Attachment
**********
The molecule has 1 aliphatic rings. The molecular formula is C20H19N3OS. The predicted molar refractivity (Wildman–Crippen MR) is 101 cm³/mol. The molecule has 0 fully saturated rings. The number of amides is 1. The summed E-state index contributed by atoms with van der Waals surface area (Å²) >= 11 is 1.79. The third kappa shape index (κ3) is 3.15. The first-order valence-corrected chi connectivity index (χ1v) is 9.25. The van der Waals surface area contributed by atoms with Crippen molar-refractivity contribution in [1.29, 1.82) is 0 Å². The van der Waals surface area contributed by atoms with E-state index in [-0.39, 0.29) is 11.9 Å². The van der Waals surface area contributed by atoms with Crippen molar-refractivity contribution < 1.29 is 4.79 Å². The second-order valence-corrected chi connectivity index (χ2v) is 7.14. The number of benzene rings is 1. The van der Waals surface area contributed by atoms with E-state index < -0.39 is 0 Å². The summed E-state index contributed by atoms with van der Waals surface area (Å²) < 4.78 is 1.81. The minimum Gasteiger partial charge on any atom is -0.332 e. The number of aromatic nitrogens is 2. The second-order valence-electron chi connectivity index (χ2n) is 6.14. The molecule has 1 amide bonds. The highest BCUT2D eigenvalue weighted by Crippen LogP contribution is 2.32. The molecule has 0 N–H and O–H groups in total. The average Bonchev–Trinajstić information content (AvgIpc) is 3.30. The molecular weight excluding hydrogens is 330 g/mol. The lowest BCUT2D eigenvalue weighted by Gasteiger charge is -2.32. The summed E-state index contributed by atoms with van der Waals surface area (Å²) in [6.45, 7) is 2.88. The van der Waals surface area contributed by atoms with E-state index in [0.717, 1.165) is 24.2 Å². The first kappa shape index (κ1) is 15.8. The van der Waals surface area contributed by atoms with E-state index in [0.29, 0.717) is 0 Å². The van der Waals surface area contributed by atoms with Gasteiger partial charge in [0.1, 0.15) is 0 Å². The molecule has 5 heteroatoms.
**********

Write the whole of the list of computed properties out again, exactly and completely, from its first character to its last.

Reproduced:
The molecule has 1 aliphatic rings. The molecular formula is C20H19N3OS. The predicted molar refractivity (Wildman–Crippen MR) is 101 cm³/mol. The molecule has 0 fully saturated rings. The number of amides is 1. The summed E-state index contributed by atoms with van der Waals surface area (Å²) >= 11 is 1.79. The third kappa shape index (κ3) is 3.15. The first-order valence-corrected chi connectivity index (χ1v) is 9.25. The van der Waals surface area contributed by atoms with Crippen molar-refractivity contribution in [1.29, 1.82) is 0 Å². The van der Waals surface area contributed by atoms with E-state index in [-0.39, 0.29) is 11.9 Å². The van der Waals surface area contributed by atoms with Crippen molar-refractivity contribution < 1.29 is 4.79 Å². The second-order valence-corrected chi connectivity index (χ2v) is 7.14. The number of benzene rings is 1. The van der Waals surface area contributed by atoms with E-state index < -0.39 is 0 Å². The summed E-state index contributed by atoms with van der Waals surface area (Å²) < 4.78 is 1.81. The minimum Gasteiger partial charge on any atom is -0.332 e. The number of aromatic nitrogens is 2. The second-order valence-electron chi connectivity index (χ2n) is 6.14. The molecule has 1 amide bonds. The highest BCUT2D eigenvalue weighted by Crippen LogP contribution is 2.32. The molecule has 0 N–H and O–H groups in total. The average Bonchev–Trinajstić information content (AvgIpc) is 3.30. The molecular weight excluding hydrogens is 330 g/mol. The lowest BCUT2D eigenvalue weighted by Gasteiger charge is -2.32. The summed E-state index contributed by atoms with van der Waals surface area (Å²) in [6.45, 7) is 2.88. The van der Waals surface area contributed by atoms with E-state index in [0.717, 1.165) is 24.2 Å². The first kappa shape index (κ1) is 15.8. The van der Waals surface area contributed by atoms with E-state index in [0.29, 0.717) is 0 Å². The van der Waals surface area contributed by atoms with Gasteiger partial charge in [0.1, 0.15) is 0 Å². The molecule has 5 heteroatoms.